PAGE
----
OPINION: Legislation Could Cure Hyperinflation of Prescription Drugs for State Employees

By Connect Clarksburg Staff | February 10, 2018
CREATES Act Clears the Way to Affordable, Competitive Prescription Costs
 
By Riley Keaton
 
The rising cost of prescription drugs is a story all of us are familiar with. If we haven’t had the misfortune of paying out-of-pocket for overpriced medication, we all have a friend or loved one who has. For years, the inflation rate for prescription drugs has outpaced total inflation in the economy as well wages. Ordinary Americans and West Virginians are losing ground as more and more of their paycheck or retirement is committed to paying for medications.
 
As much as drug prices hurt us each individually, we can look to the headlines for even broader consequences of this situation. At the federal level, healthcare entitlements push spending higher year  after year. Drug hyperinflation has contributed significantly to the $20 trillion national debt and taken up a larger share of Medicare and Medicaid services. Drug hyperinflation hurts our economy, the disadvantaged, and senior citizens.
 
Closer to home, news of PEIA’s financial problems have put our school teachers and service personnel in a very tough spot. Over the years, PEIA has shelled out tens of millions of dollars to cover prescription drug prices that were outpacing population and wage growth. Drug hyperinflation is hurting our teachers and state employees.
 
How did we find ourselves here? Much of the answer lies in how complicated it is to get generic drugs to market. Because of this difficulty, there isn’t enough competition to keep prices down.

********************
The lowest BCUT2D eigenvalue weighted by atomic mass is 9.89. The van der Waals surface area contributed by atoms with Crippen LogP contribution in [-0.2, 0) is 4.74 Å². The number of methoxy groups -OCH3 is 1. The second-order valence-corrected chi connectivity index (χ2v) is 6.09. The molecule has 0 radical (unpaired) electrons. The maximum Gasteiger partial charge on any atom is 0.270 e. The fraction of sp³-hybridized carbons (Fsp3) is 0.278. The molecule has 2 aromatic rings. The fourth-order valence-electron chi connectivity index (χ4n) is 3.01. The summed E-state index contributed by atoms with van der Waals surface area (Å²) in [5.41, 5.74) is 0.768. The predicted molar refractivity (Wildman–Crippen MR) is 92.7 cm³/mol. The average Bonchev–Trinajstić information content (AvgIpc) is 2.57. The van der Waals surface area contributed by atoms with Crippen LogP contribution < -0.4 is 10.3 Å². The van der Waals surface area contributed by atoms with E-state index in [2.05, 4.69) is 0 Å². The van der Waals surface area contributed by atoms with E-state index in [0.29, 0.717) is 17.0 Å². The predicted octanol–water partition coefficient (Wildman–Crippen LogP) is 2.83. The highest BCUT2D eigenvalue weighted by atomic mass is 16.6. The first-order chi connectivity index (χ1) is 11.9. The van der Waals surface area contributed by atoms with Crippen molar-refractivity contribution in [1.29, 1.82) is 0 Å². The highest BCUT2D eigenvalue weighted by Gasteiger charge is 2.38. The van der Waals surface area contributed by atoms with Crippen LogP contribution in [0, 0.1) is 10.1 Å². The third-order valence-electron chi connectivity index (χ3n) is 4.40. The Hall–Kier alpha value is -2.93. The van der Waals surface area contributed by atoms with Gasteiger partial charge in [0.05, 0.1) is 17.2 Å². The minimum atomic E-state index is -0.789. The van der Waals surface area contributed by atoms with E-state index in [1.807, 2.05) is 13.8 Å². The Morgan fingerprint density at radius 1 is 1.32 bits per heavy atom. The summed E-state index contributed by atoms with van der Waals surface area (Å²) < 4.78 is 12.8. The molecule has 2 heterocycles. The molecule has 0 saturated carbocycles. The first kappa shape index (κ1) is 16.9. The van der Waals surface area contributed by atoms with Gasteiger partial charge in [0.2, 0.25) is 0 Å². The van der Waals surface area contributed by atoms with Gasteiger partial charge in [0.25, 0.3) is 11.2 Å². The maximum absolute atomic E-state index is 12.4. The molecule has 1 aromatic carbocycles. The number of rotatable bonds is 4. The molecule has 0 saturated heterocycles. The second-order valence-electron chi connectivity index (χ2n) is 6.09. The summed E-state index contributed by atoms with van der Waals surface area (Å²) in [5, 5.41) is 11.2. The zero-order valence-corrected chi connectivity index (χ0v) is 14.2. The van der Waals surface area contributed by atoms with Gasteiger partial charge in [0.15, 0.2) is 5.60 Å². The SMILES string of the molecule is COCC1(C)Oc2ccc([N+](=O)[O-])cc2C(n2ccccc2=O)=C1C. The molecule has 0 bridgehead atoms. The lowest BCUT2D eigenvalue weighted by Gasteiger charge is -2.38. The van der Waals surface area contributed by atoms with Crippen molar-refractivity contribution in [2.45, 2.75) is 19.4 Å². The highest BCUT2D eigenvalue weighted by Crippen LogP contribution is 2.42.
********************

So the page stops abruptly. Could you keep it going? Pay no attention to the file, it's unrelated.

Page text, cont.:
In this era of political division, it’s hard to find an issue that unites people more than solving drug hyperinflation. The CREATES Act (S974), sponsored by Sen. Patrick Leahy (D-VT) and supported by headline-catching names like Sen. Rand Paul (R-KY) and Sen. Mike Lee (R-UT), would accelerate the process of getting generic drugs on the market. By making the drug markets more competitive, the CREATES Act would lower drug prices for all.
 
Currently, the Food and Drug Administration requires generic drug manufacturers to purchase the name-brand drug they seek to compete with in order to prove that their generic alternative is chemically the same. The CREATES Act would eliminate the loophole that allows drug companies to manipulate the testing process by refusing to sell their products for testing. Generic drug manufacturers would be able to clear FDA hurdles much faster and bring down costs for the rest of us.
 
Senators from both sides of the aisle are leading the way to help pass the CREATES Act and level the playing field for generic drug manufacturers. West Virginia’s Senator Shelley Moore Capito should join that bipartisan group and support the CREATES Act. Call Sen. Capito’s DC office at 202-224-6472 to express your support for the CREATES Act.
 
Riley Keaton is a Sophomore at WVU studying Economics and serves as Vice Chairman of the West Virginia University College Republicans.
 

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